But others praised Lou Hoover as her husband’s greatest asset. She was tireless in her willingness to welcome groups to the White House. In her busiest year, 1932, she gave forty teas and received eighty organizations. Camp Rapidan, the Hoover retreat in the Shenandoah Mountains, became an extension where Lou invited representatives of the Girl Scouts and spoke by radio to the nation’s youth. Much of her generosity, including a school for poor children near Camp Rapidan, came from her own pocketbook.
Lou Hoover had a strong dislike of publicizing her personal life, and that kept her more appealing side private from most Americans. Like her husband, Lou Hoover had a deep resentment “of the intrusion of the press and public into our family life.” Even Herbert did not learn until after Lou’s death in 1944, how many people Lou helped. Many people who Lou Hoover had supported for years wrote to ask why the checks they were receiving suddenly stopped. Lou’s desire to protect the privacy of the people she was helping led to the decision to keep her papers and records private for forty years after her death.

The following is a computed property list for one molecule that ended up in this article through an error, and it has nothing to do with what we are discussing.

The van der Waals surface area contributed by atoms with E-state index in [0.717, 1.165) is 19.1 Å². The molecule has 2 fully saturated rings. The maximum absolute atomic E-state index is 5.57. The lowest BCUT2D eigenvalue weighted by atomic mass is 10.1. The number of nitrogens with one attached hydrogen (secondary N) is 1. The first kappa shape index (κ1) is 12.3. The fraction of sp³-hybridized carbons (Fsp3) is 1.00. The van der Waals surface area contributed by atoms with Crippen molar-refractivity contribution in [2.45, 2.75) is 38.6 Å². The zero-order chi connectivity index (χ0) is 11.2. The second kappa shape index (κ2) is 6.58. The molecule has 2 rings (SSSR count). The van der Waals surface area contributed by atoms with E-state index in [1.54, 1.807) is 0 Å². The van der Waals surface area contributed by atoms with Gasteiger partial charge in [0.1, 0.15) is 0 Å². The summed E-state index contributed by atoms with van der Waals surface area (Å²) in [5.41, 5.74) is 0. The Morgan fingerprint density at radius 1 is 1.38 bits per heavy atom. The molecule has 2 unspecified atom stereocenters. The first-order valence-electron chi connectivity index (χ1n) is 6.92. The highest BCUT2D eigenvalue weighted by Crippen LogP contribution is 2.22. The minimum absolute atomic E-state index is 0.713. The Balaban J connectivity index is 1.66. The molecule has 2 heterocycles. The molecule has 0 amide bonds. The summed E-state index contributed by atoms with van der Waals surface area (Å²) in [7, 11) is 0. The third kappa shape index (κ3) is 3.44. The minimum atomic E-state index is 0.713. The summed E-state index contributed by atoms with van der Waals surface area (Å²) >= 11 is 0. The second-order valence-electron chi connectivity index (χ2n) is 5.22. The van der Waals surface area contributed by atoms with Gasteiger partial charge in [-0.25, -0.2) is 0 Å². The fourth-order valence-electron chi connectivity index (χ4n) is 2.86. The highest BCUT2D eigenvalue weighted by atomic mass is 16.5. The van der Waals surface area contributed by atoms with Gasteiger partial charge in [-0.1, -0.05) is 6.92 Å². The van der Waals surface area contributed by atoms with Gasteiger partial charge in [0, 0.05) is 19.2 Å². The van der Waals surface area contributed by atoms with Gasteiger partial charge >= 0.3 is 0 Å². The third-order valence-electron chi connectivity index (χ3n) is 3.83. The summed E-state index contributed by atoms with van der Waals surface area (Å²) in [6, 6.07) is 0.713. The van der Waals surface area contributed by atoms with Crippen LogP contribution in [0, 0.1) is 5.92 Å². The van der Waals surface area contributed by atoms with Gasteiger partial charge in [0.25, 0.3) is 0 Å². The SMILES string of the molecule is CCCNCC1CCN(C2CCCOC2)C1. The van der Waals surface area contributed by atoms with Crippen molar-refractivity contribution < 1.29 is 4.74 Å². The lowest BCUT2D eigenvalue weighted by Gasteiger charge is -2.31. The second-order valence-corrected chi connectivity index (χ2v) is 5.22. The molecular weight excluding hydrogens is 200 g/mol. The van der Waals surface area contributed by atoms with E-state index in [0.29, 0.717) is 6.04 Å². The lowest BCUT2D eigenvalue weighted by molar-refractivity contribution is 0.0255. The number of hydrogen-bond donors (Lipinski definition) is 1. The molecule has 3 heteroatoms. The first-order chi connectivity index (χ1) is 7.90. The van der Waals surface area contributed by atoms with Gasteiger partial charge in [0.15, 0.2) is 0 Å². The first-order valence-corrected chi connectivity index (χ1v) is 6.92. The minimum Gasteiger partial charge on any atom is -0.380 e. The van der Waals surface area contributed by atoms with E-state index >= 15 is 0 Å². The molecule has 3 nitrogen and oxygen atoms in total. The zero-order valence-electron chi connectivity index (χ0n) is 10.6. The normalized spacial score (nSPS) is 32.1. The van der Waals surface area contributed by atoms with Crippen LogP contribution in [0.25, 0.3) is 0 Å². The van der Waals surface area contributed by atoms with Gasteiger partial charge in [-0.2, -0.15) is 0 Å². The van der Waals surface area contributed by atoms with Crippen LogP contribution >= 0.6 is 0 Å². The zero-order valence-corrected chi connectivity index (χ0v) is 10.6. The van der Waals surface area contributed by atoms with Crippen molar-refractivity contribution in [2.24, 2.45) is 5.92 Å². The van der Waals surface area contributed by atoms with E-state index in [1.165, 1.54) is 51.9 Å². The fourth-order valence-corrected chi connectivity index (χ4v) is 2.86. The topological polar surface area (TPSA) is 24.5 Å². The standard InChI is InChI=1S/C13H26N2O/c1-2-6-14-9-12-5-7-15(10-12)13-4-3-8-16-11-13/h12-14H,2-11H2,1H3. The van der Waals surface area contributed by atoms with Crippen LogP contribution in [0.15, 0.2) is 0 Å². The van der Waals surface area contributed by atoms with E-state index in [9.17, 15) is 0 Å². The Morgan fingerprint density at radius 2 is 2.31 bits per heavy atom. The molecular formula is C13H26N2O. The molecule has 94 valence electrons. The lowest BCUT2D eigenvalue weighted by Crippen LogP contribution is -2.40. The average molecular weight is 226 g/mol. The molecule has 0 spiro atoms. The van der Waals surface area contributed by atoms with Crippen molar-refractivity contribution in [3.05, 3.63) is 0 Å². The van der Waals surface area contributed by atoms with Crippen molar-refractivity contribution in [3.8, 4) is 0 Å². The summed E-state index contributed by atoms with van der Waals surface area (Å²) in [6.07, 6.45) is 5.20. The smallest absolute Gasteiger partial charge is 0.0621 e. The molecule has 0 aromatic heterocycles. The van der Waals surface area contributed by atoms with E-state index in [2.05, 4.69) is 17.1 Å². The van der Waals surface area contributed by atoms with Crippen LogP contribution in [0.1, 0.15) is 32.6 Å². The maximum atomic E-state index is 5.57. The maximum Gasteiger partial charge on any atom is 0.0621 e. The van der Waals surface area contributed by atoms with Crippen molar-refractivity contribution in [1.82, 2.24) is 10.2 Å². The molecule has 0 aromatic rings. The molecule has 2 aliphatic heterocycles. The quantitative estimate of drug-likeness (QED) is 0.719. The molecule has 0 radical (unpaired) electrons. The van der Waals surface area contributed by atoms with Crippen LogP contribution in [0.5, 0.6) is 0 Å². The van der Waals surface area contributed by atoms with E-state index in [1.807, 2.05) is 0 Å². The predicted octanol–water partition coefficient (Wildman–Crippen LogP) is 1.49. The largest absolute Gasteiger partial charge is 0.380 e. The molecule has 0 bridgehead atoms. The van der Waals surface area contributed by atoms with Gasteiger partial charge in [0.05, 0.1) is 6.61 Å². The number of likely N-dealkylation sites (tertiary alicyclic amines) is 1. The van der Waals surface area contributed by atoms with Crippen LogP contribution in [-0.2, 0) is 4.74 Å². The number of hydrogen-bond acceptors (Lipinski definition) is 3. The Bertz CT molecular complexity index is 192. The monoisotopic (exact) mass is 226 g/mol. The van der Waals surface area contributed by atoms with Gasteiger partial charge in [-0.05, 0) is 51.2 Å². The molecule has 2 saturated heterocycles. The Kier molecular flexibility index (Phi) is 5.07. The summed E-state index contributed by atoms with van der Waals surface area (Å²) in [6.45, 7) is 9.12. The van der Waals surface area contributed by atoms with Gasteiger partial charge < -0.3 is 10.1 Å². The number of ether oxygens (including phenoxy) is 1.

The fascinating contradiction in Lou Hoover’s attitude towards publicity is even more intriguing when you consider the very public role she played as First Lady. While keeping her personal life and affairs very private, she used the media to get her activist message across. She spoke to nation-wide audiences on radio. She even set up a lab on the second floor of the White House to “test” her performances and improve her radio talks.
Lou’s speeches had a definite feminist slant. On a Saturday evening in June 1929, she spoke to a group of 4-H club members at Camp Rapidan, and the National Broadcasting Company broadcast the speech nationally. She urged her listeners to help make their homes a more attractive place, a responsibility, she said, as much of boys as of girls. She then chided the boys to help with the cleaning and dishes: “Boys, remember you are just as great factors in the home making of the family as are the girls.” An unusual message for 1929.